Media Lifeline: Glamour

The handbag-sized glossy celebrates its tenth birthday as still the number one women's lifestyle mag.

April 2001: Conde Nast launches its new glossy, Glamour. Edited by Jo Elvin, the magazine pioneers a handbag-friendly A5 format - and it's an instant success. Its first ABC figure, 451,486, puts it on a par with the long-term market leader, Cosmopolitan.

February 2005: And it soon surges right past Cosmo, hitting the 500,00 mark in its second ABC and, in its July-December 2004 figure, achieving a high of 620,391. Cosmo, relegated to number two for the first time in three decades, says it's all down to coverprice (Glamour is £1 cheaper) and attempts to hit back with a "travel-sized" version of the magazine - but this barely dents Glamour's new ascendancy.

April 2006: However, as it celebrates its fifth birthday, the outlook for Glamour is slightly less sunny. 2005 had been about the arrival of a new wave of weekly titles - and their popular mix of fashion and celebrity had an immediate impact on glossy women's monthlies. In the January-June ABCs, Glamour is down 3.9 per cent to 586,056, but it's still more than 140,000 ahead of Cosmo.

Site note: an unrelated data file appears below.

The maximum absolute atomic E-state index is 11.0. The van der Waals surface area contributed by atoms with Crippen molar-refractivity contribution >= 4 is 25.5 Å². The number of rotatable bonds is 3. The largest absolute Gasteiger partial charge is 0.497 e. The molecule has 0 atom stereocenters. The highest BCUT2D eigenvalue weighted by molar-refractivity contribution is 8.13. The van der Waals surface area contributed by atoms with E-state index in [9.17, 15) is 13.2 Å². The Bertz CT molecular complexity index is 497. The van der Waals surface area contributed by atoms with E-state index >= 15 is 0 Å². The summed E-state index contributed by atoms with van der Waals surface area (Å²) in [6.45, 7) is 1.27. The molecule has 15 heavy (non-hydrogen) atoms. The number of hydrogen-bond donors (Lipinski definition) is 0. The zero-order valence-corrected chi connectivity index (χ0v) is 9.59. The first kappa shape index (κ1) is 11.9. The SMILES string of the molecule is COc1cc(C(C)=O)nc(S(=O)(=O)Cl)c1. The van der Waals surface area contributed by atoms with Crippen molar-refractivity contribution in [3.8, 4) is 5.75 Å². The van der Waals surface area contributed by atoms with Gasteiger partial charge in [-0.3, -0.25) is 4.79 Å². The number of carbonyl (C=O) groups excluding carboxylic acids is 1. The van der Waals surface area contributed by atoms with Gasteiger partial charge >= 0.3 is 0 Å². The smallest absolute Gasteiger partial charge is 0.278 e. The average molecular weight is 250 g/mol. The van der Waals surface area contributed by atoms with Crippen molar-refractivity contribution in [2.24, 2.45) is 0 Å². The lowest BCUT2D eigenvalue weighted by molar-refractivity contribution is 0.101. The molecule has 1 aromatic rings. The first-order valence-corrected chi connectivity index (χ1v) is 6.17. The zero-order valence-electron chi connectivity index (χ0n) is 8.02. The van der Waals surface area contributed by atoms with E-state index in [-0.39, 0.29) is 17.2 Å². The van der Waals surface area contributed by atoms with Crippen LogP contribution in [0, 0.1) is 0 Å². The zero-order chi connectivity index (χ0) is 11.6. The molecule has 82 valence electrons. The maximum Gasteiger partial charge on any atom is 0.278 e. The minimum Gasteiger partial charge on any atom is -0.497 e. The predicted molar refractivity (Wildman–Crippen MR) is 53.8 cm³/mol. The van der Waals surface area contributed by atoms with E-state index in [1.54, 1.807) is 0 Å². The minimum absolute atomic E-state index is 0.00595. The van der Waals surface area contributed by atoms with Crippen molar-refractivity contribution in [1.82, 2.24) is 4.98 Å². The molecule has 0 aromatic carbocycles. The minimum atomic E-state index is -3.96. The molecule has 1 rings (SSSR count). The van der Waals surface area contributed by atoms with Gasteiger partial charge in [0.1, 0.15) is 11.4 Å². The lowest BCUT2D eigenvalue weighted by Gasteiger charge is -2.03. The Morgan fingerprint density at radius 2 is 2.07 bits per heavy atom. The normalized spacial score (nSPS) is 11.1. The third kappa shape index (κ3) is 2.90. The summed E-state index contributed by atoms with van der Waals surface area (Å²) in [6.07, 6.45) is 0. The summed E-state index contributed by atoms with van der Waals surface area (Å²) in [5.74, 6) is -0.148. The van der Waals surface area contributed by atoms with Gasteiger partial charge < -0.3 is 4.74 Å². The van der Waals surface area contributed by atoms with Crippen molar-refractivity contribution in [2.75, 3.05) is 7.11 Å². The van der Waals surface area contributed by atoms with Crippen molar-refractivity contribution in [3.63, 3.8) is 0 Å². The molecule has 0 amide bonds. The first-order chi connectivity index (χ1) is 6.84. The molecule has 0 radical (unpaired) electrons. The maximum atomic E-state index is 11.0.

November 2008: The growing importance of the internet also poses challenges - and is relaunched in November 2008. There's widespread acclaim for its determination to steer away from routine celebrity gossip and maintain a focus on fashion. Meanwhile, the print circulation continues to decline, albeit slowly: the July-December 2008 figure is 547,607.

March 2011: Simon Kippin, the publishing director of Glamour, points out its latest ABC (500,591 - a lead of 109,000 over Cosmo) is a "clean" figure - because it has refrained from the multi-pack promotions favoured by some rival publishers.

Fast forward ...

August 2014: Despite a ferocious marketing blitz by Cosmo - including some attractive covermounts and multi-pack promotions - Glamour maintains its lead over its rival in a declining market, though the gap is down to 108,000. Glamour now hits back by unveiling its most innovative covermount initiative ever - it announces that it will give away remaindered copies of the collected works of the celebrated popular novelist Nicholas Coleridge.